Talk:Fallacy of exclusive premises

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Some fish are not whales?[edit]

Um, all fish are not whales. Angryapathy (talk) 18:23, 7 October 2009 (UTC)

I've changed the example to address this. Dcwaterboy (talk) 18:23, 7 January 2010 (UTC)
"All fishes are not whales," is an E proposition without existential import in Boolean logic.--478jjjz (talk) 22:23, 14 February 2010 (UTC)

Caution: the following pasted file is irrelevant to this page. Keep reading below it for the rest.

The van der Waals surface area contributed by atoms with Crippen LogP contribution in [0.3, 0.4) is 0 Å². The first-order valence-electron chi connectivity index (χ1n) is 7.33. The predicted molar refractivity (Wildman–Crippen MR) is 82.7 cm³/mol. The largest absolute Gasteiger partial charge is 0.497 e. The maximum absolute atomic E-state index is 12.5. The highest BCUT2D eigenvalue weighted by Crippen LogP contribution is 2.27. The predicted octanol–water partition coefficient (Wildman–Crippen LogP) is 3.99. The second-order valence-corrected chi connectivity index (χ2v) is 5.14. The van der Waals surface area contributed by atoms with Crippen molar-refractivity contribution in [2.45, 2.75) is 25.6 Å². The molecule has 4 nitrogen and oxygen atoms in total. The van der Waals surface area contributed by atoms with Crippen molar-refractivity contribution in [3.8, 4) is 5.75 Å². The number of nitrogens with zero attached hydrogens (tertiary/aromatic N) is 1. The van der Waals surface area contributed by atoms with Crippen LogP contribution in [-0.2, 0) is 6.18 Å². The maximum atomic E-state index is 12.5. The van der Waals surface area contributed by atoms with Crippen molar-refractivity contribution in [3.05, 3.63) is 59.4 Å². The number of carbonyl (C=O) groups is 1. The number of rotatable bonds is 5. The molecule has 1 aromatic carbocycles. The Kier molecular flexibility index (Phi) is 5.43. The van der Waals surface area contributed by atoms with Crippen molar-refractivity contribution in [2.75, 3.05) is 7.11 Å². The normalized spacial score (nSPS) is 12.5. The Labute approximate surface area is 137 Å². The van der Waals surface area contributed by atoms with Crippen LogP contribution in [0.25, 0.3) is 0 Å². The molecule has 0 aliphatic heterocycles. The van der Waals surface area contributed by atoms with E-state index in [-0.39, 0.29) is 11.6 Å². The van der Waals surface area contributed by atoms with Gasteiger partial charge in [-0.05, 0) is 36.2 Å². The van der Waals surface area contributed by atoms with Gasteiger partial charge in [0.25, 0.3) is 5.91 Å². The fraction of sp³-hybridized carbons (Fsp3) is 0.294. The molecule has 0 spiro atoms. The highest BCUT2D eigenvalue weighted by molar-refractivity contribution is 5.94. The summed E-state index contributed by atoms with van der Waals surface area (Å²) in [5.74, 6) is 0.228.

This is still confusing the example. The minor premise, Some Fish are not whales, is only true if "Fish" is intended in a non-scientific sense, as in sea creatures, or things that live in water. However, the major premise is only true if "Fish" is intended in a scientific sense, as clearly there are indeed mammals that live in water. Thus, regardless of the intention to use it as an example of a syllogistic fallacy, we never reach a clear understanding of why, due to encountering a Fallacy of Equivocation in the premises themselves. This example needs to be changed to something that is *only* a Fallacy of Exclusive Premises. Memige (talk) 21:54, 10 July 2014 (UTC)